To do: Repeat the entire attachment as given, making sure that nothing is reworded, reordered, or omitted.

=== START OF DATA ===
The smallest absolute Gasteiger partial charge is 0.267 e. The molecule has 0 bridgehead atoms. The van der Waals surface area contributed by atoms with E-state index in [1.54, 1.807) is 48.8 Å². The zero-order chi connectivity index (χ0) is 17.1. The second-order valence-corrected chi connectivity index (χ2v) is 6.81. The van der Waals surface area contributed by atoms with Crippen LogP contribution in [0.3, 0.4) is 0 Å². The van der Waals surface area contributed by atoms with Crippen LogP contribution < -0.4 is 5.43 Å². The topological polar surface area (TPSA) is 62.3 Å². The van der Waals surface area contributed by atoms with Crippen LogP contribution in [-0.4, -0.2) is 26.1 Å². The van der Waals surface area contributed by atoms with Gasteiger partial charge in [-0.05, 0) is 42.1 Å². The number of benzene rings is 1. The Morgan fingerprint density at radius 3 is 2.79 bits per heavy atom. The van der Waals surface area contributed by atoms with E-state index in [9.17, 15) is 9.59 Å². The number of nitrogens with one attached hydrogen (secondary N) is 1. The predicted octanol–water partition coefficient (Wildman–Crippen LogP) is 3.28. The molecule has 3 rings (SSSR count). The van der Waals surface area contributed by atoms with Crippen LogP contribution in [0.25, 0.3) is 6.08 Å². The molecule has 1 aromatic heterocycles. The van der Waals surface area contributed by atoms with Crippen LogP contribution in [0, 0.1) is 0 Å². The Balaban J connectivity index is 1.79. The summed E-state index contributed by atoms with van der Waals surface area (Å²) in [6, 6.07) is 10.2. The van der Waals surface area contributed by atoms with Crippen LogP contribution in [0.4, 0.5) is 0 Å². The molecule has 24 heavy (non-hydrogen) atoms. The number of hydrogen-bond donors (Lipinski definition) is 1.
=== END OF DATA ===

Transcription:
The smallest absolute Gasteiger partial charge is 0.267 e. The molecule has 0 bridgehead atoms. The van der Waals surface area contributed by atoms with E-state index in [1.54, 1.807) is 48.8 Å². The zero-order chi connectivity index (χ0) is 17.1. The second-order valence-corrected chi connectivity index (χ2v) is 6.81. The van der Waals surface area contributed by atoms with Crippen LogP contribution in [0.3, 0.4) is 0 Å². The van der Waals surface area contributed by atoms with Crippen LogP contribution < -0.4 is 5.43 Å². The topological polar surface area (TPSA) is 62.3 Å². The van der Waals surface area contributed by atoms with Crippen LogP contribution in [-0.4, -0.2) is 26.1 Å². The van der Waals surface area contributed by atoms with Gasteiger partial charge in [-0.05, 0) is 42.1 Å². The number of benzene rings is 1. The Morgan fingerprint density at radius 3 is 2.79 bits per heavy atom. The van der Waals surface area contributed by atoms with E-state index in [9.17, 15) is 9.59 Å². The number of nitrogens with one attached hydrogen (secondary N) is 1. The predicted octanol–water partition coefficient (Wildman–Crippen LogP) is 3.28. The molecule has 3 rings (SSSR count). The van der Waals surface area contributed by atoms with Crippen LogP contribution in [0.25, 0.3) is 6.08 Å². The molecule has 1 aromatic heterocycles. The van der Waals surface area contributed by atoms with Crippen LogP contribution in [0, 0.1) is 0 Å². The Balaban J connectivity index is 1.79. The summed E-state index contributed by atoms with van der Waals surface area (Å²) in [6, 6.07) is 10.2. The van der Waals surface area contributed by atoms with Crippen LogP contribution in [0.4, 0.5) is 0 Å². The molecule has 24 heavy (non-hydrogen) atoms. The number of hydrogen-bond donors (Lipinski definition) is 1.